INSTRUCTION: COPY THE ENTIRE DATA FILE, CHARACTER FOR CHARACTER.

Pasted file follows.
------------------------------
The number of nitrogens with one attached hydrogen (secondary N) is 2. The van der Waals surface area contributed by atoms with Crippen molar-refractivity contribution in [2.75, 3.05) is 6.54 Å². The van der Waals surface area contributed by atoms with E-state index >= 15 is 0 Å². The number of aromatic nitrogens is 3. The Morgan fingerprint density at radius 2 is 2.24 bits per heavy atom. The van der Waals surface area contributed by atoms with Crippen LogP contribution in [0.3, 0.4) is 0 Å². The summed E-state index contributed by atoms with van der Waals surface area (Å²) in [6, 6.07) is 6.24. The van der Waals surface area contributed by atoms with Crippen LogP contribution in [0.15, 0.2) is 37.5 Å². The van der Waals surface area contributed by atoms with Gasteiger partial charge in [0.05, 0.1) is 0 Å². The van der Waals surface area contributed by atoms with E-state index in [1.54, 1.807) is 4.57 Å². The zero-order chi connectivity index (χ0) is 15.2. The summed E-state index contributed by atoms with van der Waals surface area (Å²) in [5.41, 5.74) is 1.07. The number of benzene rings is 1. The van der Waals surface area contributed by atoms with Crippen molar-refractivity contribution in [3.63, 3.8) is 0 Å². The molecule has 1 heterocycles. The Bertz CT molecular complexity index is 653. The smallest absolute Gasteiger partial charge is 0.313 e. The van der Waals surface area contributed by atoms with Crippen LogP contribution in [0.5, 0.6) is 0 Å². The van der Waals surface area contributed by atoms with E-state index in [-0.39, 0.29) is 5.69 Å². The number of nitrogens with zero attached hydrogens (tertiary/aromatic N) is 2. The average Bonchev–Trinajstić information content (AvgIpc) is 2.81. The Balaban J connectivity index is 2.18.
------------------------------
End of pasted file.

The number of nitrogens with one attached hydrogen (secondary N) is 2. The van der Waals surface area contributed by atoms with Crippen molar-refractivity contribution in [2.75, 3.05) is 6.54 Å². The van der Waals surface area contributed by atoms with E-state index >= 15 is 0 Å². The number of aromatic nitrogens is 3. The Morgan fingerprint density at radius 2 is 2.24 bits per heavy atom. The van der Waals surface area contributed by atoms with Crippen LogP contribution in [0.3, 0.4) is 0 Å². The summed E-state index contributed by atoms with van der Waals surface area (Å²) in [6, 6.07) is 6.24. The van der Waals surface area contributed by atoms with Crippen LogP contribution in [0.15, 0.2) is 37.5 Å². The van der Waals surface area contributed by atoms with Gasteiger partial charge in [0.05, 0.1) is 0 Å². The van der Waals surface area contributed by atoms with E-state index in [1.54, 1.807) is 4.57 Å². The zero-order chi connectivity index (χ0) is 15.2. The summed E-state index contributed by atoms with van der Waals surface area (Å²) in [5.41, 5.74) is 1.07. The number of benzene rings is 1. The van der Waals surface area contributed by atoms with Crippen molar-refractivity contribution in [3.63, 3.8) is 0 Å². The molecule has 1 heterocycles. The Bertz CT molecular complexity index is 653. The smallest absolute Gasteiger partial charge is 0.313 e. The van der Waals surface area contributed by atoms with Crippen LogP contribution in [0.5, 0.6) is 0 Å². The van der Waals surface area contributed by atoms with E-state index in [-0.39, 0.29) is 5.69 Å². The number of nitrogens with zero attached hydrogens (tertiary/aromatic N) is 2. The average Bonchev–Trinajstić information content (AvgIpc) is 2.81. The Balaban J connectivity index is 2.18.